Where To I Do

The natural beauty of the Adirondacks is tough to ignore, so it’s no wonder that many non-traditional wedding venues in the area are using the inspiring landscape to their advantage.


Story by Emmalie Vance
Whiteface photos courtesy of Todd Bissonette Photography.
Yaddo photos courtesy of Lesley Leduc.
Balloon photos courtesy of Phil Jackson.

Your wedding day. An experience that will be (hopefully) a once-in-a-lifetime event. So why not host this special moment in a special place? Here in the Adirondacks, several memorable, non-traditional wedding venues wait to capture the hearts of sweethearts looking to exchange vows in an unconventional style.

Yaddo Castle

Nestled deep in the woods of Saratoga Springs is a 55-room castle with four large fountains, a rose garden, a pergola, and more statues than the bride will know what to do with. Although the castle is available only as a backdrop to the ceremony, Yaddo's rose garden, fountains, pergola, and statuary are open to all.

A winding driveway leads from the main road deep into the wooded property of Yaddo, a not-for profit artists' colony housed on a 400-acre estate. A fork leads either to the castle at the top of the hill or to the gardens below, where visitors are welcome. The walk from the parking area is short and guests soon come upon the largest of the four fountains. Turning around, the castle is visible high on the hill overlooking a large green lawn, the fountain, and the rose garden.

A marble entryway engraved with the initials S.T. and K.T. (for Spenser and Katrina Trask, Yaddo’s late owners) leads into a magnificent rose garden complete with four separate rose beds. Overlooking the garden is a large statue representing Katrina’s four children set back into the trees, along with four evenly-spaced statues representing each of the four seasons. To the right of the garden is a magnificent pergola flanked with rose bushes.

“Spenser planned the gardens as a 50th birthday present to his wife in 1899,” explains Lesley Leduc, public affairs coordinator at Yaddo.

Some couples choose to get married in front of the main fountain on the large lawn. Others prefer a walk through the rose garden and pergola. Another site option is located behind the pergola: a collection of stones surrounded by a moat featuring another working fountain. The looming trees and dirt path provide a more natural and outdoorsy feel than the open garden and its stone path.

Yaddo offers several locations on its 10 public acres to host a wedding. Although there is no official reservation fee, Leduc says that a donation of at least $250 for the wedding and $100 for a photo session is recommended. Large parties are asked not to exceed 75 guests due to limited parking and ground space, but some exceptions may be made. Tents and other large pieces of furniture are not allowed due to setup and takedown times.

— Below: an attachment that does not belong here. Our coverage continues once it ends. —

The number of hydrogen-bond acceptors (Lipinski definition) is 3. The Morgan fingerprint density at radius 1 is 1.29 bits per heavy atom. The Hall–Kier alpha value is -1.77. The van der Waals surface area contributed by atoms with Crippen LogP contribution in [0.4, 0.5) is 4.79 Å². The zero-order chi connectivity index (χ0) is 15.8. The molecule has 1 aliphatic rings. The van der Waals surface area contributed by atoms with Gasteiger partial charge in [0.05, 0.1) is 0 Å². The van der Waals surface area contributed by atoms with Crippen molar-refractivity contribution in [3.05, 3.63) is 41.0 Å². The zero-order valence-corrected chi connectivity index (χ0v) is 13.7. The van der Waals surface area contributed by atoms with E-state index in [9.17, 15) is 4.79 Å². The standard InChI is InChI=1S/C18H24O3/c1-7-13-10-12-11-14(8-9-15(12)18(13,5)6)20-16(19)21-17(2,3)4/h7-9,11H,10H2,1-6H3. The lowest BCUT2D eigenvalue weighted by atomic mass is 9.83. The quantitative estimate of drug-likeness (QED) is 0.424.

An artist's haven, Yaddo has housed many famous guests including Audrey Niffenegger, author of The Time Traveler’s Wife; Amy Tan, author of The Bonesetter’s Daughter and even Edgar Allen Poe.

“Poe is alleged to have written a good portion of The Raven at Yaddo,” Leduc says.

Adirondack Balloon Flights

Traditional weddings in a garden or a church are usually the way a couple ties the knot, but for those who would like to try something a little different, a hot air balloon flight is both scenic and memorable.

Phil Jackson has been flying hot air balloons in the Adirondacks for over 30 years and can boast more than 3,000 passengers on his trips. His balloons have hosted about 10 airborne weddings, some taking place on the ground with a flight afterward and some right in the balloon itself with a natural, scenic Adirondack backdrop.

Passengers may choose between the 4- or 8-passenger balloons, depending on how many people are in their party. For weddings on the ground and a flight to follow, the ceremony takes place in a grassy field adjacent to the take-off spot. Guests are asked to keep it small as decorations are not permitted. Passengers are also required to meet Jackson at the scheduled take-off point where the balloon will follow a specific route once in the air. This arrangement is non-negotiable.

Passengers should also be aware that weather could be an issue on the day of the scheduled flight, in which case Jackson recommends having a back-up plan to hold the wedding at an alternate location or at some other time.

Adirondack Balloon Flights are offered from April through October and are $275 per person. Summer is usually the most active season because of tourists but autumn is the most beautiful with the foliage.

“For what people are spending on a wedding for a sit-down meal, a band and so on for a large party,” says Jackson, “I’m dirt cheap, comparatively.”

Lake George Steamboat Company

Enjoy the soothing water, the wind in your hair and a picturesque wedding as you float down Lake George aboard one of Lake George Steamboat Company’s steamboats.